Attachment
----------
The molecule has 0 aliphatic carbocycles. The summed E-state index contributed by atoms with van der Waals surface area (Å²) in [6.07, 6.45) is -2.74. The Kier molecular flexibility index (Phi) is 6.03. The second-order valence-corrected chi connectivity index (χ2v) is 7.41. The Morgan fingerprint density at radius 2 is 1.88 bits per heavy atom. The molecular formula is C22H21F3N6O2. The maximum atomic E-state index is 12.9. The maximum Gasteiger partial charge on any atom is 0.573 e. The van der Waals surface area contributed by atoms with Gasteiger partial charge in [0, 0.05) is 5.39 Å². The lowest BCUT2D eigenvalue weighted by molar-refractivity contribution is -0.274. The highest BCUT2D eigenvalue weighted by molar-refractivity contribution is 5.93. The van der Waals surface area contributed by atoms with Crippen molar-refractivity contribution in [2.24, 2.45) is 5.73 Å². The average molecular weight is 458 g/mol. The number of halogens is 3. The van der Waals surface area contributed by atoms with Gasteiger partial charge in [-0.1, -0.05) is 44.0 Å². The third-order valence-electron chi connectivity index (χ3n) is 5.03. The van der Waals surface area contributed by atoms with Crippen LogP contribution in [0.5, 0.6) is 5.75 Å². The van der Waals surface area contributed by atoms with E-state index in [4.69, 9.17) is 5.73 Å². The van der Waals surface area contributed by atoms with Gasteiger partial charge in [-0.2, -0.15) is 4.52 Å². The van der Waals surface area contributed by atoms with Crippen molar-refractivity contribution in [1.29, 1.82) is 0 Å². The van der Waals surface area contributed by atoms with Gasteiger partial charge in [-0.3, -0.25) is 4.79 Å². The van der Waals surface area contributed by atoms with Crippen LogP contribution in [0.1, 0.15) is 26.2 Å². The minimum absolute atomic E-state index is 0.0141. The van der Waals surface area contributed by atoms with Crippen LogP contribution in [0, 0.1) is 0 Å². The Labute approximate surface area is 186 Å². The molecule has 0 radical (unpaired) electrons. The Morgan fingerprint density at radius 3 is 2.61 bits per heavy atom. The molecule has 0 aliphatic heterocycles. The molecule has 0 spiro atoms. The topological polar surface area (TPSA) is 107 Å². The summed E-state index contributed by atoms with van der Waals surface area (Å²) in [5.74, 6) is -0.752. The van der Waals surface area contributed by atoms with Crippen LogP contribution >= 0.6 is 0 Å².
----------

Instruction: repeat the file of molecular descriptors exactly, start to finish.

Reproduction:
The molecule has 0 aliphatic carbocycles. The summed E-state index contributed by atoms with van der Waals surface area (Å²) in [6.07, 6.45) is -2.74. The Kier molecular flexibility index (Phi) is 6.03. The second-order valence-corrected chi connectivity index (χ2v) is 7.41. The Morgan fingerprint density at radius 2 is 1.88 bits per heavy atom. The molecular formula is C22H21F3N6O2. The maximum atomic E-state index is 12.9. The maximum Gasteiger partial charge on any atom is 0.573 e. The van der Waals surface area contributed by atoms with Gasteiger partial charge in [0, 0.05) is 5.39 Å². The lowest BCUT2D eigenvalue weighted by molar-refractivity contribution is -0.274. The highest BCUT2D eigenvalue weighted by molar-refractivity contribution is 5.93. The van der Waals surface area contributed by atoms with Crippen molar-refractivity contribution in [2.24, 2.45) is 5.73 Å². The average molecular weight is 458 g/mol. The number of halogens is 3. The van der Waals surface area contributed by atoms with Gasteiger partial charge in [-0.1, -0.05) is 44.0 Å². The third-order valence-electron chi connectivity index (χ3n) is 5.03. The van der Waals surface area contributed by atoms with Crippen LogP contribution in [0.5, 0.6) is 5.75 Å². The van der Waals surface area contributed by atoms with E-state index in [4.69, 9.17) is 5.73 Å². The van der Waals surface area contributed by atoms with Gasteiger partial charge in [-0.2, -0.15) is 4.52 Å². The van der Waals surface area contributed by atoms with Crippen molar-refractivity contribution in [1.29, 1.82) is 0 Å². The van der Waals surface area contributed by atoms with Gasteiger partial charge in [-0.3, -0.25) is 4.79 Å². The van der Waals surface area contributed by atoms with Crippen LogP contribution in [0.1, 0.15) is 26.2 Å². The minimum absolute atomic E-state index is 0.0141. The van der Waals surface area contributed by atoms with Crippen LogP contribution in [0, 0.1) is 0 Å². The Labute approximate surface area is 186 Å². The molecule has 0 radical (unpaired) electrons. The Morgan fingerprint density at radius 3 is 2.61 bits per heavy atom. The molecule has 0 aliphatic heterocycles. The molecule has 0 spiro atoms. The topological polar surface area (TPSA) is 107 Å². The summed E-state index contributed by atoms with van der Waals surface area (Å²) in [5.74, 6) is -0.752. The van der Waals surface area contributed by atoms with Crippen LogP contribution >= 0.6 is 0 Å².